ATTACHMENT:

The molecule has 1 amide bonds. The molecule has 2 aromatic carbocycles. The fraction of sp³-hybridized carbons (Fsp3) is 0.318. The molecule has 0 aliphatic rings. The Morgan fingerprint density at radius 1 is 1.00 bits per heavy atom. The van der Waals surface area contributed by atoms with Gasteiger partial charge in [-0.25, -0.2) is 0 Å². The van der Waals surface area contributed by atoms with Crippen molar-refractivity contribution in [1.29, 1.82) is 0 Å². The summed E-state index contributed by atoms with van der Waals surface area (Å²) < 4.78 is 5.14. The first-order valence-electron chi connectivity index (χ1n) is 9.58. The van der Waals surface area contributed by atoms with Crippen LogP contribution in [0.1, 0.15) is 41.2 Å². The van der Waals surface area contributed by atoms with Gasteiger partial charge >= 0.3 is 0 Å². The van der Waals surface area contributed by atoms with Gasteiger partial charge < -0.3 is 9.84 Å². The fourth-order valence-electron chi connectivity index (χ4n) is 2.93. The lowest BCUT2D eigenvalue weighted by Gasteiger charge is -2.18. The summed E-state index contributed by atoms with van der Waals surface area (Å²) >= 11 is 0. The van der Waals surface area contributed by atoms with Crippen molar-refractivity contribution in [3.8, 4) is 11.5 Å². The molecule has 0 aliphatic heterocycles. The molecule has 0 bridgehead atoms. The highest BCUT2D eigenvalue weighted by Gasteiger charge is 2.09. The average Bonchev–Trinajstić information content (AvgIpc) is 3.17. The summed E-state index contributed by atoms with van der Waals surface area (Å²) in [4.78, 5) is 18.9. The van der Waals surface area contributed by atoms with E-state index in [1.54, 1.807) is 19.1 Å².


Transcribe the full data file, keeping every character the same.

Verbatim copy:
The molecule has 1 amide bonds. The molecule has 2 aromatic carbocycles. The fraction of sp³-hybridized carbons (Fsp3) is 0.318. The molecule has 0 aliphatic rings. The Morgan fingerprint density at radius 1 is 1.00 bits per heavy atom. The van der Waals surface area contributed by atoms with Gasteiger partial charge in [-0.25, -0.2) is 0 Å². The van der Waals surface area contributed by atoms with Crippen molar-refractivity contribution in [1.29, 1.82) is 0 Å². The summed E-state index contributed by atoms with van der Waals surface area (Å²) < 4.78 is 5.14. The first-order valence-electron chi connectivity index (χ1n) is 9.58. The van der Waals surface area contributed by atoms with Crippen LogP contribution in [0.1, 0.15) is 41.2 Å². The van der Waals surface area contributed by atoms with Gasteiger partial charge >= 0.3 is 0 Å². The van der Waals surface area contributed by atoms with Gasteiger partial charge < -0.3 is 9.84 Å². The fourth-order valence-electron chi connectivity index (χ4n) is 2.93. The lowest BCUT2D eigenvalue weighted by Gasteiger charge is -2.18. The summed E-state index contributed by atoms with van der Waals surface area (Å²) >= 11 is 0. The van der Waals surface area contributed by atoms with Crippen molar-refractivity contribution in [3.8, 4) is 11.5 Å². The molecule has 0 aliphatic heterocycles. The molecule has 0 bridgehead atoms. The highest BCUT2D eigenvalue weighted by Gasteiger charge is 2.09. The average Bonchev–Trinajstić information content (AvgIpc) is 3.17. The summed E-state index contributed by atoms with van der Waals surface area (Å²) in [4.78, 5) is 18.9. The van der Waals surface area contributed by atoms with E-state index in [1.54, 1.807) is 19.1 Å².